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October Springbok Story Winners

We say love completes the puzzle. And these stories show that’s true. In a campaign to collect “Springbok Stories,” we announced one participant would be chosen to receive a 500 piece puzzle of their choice.


Our team has enjoyed laughing. . . and tearing up at the memories these puzzlers have shared.


Instead of choosing one participant, ten have been selected. These are their stories:


“My most memorable puzzle was one I was building while pregnant. As soon as I finished, I got so excited that I got it done before the baby came that I went right into labor.” – Gina


“I have been doing only Springbok puzzles for over 50 years. I used to buy a new one each week. My boyfriend was away at school so I would do some of the puzzles each day Monday thru Thursday and finish it before he came home on Friday. I have continued to do your puzzles all these years. I am now 81 and still enjoy doing them.” – Sue


“Many years ago, I remember completing an E.T. puzzle with my mom back when the movie came out. It was a fun activity for the two of us, and I loved the completed project so much because I was obsessed with E.T. Cut to many years later, and a few months ago I found the exact same Springbok E.T. puzzle at a thrift store! I was so excited because the memories came flooding back to me. The box was pretty beat up, but I took a chance and bought it to find that all the pieces were there! I had memories coming back to me the entire time that I worked on it. Who knows? Maybe it was the puzzle that I had as a child, and I just discovered it all over again.” – Karla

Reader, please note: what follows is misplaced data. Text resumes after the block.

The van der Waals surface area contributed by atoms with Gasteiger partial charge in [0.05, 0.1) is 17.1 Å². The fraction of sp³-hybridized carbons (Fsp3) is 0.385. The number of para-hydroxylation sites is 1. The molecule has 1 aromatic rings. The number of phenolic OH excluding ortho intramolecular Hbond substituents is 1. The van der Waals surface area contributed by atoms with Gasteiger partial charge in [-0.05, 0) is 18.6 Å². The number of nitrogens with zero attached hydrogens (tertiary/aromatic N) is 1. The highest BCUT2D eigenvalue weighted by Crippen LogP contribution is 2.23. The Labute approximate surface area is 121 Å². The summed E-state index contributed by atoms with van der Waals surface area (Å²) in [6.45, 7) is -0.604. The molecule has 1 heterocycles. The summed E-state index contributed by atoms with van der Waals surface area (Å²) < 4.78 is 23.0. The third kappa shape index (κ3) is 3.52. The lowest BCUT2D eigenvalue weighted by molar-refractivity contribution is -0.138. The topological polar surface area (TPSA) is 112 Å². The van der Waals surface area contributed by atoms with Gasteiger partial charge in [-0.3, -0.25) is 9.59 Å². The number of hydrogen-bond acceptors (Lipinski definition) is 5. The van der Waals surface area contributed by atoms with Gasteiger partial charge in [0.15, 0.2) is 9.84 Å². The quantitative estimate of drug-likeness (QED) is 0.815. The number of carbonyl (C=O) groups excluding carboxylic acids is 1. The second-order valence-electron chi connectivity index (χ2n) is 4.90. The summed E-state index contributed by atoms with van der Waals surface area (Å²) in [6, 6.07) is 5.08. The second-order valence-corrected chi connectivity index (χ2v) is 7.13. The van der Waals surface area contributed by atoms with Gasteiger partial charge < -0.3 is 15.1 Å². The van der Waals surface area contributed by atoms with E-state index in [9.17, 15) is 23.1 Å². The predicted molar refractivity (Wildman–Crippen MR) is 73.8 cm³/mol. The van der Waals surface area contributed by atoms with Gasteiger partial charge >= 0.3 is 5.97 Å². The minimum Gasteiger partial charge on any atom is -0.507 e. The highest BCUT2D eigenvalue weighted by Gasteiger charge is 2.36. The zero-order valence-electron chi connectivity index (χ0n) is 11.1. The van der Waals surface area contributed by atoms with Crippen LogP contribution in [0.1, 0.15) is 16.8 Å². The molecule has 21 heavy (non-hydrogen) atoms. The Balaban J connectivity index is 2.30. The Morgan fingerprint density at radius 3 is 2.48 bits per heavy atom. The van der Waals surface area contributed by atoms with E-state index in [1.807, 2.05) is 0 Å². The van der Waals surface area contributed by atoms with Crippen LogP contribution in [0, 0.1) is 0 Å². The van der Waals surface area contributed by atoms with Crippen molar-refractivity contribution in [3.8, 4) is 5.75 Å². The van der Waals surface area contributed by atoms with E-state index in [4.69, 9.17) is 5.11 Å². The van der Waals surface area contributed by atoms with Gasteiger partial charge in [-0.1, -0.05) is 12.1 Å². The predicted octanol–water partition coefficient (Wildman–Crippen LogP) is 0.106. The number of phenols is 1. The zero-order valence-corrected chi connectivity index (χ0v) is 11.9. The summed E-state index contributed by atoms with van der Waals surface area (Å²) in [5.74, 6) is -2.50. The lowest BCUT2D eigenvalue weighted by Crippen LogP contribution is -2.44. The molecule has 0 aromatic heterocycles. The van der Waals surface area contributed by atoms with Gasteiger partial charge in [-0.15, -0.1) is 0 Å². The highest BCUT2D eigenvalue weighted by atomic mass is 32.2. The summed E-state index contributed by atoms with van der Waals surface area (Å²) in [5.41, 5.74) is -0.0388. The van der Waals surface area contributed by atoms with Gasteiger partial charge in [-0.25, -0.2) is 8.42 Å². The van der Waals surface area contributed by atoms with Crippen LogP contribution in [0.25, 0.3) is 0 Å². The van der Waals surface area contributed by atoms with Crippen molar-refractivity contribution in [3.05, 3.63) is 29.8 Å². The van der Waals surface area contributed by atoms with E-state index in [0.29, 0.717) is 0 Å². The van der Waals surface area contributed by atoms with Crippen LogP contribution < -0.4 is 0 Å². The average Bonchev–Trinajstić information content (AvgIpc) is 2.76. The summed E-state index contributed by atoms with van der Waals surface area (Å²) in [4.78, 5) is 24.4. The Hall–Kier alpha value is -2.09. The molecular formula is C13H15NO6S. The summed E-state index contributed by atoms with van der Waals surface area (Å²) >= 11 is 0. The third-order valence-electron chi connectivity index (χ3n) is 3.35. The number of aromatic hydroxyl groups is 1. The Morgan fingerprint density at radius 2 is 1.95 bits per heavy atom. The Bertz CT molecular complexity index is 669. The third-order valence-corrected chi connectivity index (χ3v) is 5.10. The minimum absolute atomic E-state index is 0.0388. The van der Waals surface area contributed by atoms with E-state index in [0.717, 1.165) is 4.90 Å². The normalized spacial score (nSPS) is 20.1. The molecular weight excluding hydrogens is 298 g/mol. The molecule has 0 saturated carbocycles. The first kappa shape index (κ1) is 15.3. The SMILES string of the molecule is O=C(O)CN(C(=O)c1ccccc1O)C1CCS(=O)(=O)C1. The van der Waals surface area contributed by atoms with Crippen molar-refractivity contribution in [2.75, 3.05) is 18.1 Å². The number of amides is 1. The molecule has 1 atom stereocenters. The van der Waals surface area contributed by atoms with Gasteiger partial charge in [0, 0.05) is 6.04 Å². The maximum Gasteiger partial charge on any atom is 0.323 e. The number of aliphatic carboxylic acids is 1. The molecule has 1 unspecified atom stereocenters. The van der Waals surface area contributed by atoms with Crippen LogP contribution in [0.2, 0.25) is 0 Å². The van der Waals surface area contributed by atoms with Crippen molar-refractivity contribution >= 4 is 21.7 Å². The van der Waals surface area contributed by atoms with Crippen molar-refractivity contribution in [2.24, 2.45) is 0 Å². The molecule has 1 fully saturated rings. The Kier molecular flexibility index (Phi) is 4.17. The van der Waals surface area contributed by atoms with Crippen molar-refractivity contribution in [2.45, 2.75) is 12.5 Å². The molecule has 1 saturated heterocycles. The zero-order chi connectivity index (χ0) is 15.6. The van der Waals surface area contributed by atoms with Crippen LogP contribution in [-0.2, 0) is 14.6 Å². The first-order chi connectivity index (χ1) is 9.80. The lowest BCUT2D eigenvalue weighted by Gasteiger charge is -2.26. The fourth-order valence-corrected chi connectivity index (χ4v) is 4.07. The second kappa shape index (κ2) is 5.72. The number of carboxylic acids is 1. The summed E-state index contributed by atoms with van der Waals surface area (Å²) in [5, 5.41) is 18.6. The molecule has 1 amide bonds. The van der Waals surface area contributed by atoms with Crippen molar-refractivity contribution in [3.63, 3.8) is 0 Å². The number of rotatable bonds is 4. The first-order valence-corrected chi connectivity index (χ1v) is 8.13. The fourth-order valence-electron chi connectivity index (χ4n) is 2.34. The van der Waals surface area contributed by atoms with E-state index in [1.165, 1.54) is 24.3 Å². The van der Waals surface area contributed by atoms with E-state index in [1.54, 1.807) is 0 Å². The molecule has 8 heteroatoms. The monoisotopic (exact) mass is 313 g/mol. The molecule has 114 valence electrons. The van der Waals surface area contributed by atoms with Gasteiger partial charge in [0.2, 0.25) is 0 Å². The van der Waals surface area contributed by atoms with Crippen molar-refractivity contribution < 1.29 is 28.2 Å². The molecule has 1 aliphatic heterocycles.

“I was a puzzler for years, but last year I was diagnosed with a brain tumor at 39, which turned out to be cancer. I had spatial, sight, and focus difficulties after my surgery. I often felt depressed and disconnected. Springbok puzzles were integral to my recovery because they gave me motivation and connection to my family. Most of all, they give me a sense of accomplishment when I put the last piece in. Thank you!” – Laurie


“As a kid, my brother and I loved doing puzzles together. Because we lived in an apartment with limited space, we had to find a way to do puzzles without taking over the kitchen table. So, our mother went to the hardware store and had a piece of plywood cut into a large enough square so we could do our puzzles while lying on the floor. When we were done for the day, we slid the puzzle board under the couch or bed until the next chance we had to work on it. Those were great memories, and Springbok puzzles were the only ones Mom bought. Now that I have a family and house of my own, my sons and I break out a card table so we, too, can do puzzles. Of course, we only do Springbok puzzles (including one that I did when I was a child).” – Robert


“My elderly mother’s home was in an assisted living apartment that got flooded so she came to live with my husband and myself. She was used to doing puzzles at her building, so I set up a table and bought some Springbok puzzles at Hallmark. My husband would sit with Mom every evening and work the puzzles with her. Every time either one of them put a piece in, they would shout “BAM!” Mom said Matt was the King of “Bamming.” She had so much fun that winter! I even have a picture of her & my husband working a puzzle with our cat on the table between them. Mom passed away two years ago at 90. Last Christmas I bought my husband a special spinning jigsaw puzzle table, and now we are spending quality time together relaxing and putting puzzles together with soft music playing in the background and the picture of Mom working the puzzle facing the table. She would be so happy to know we are still “bamming.” – Jan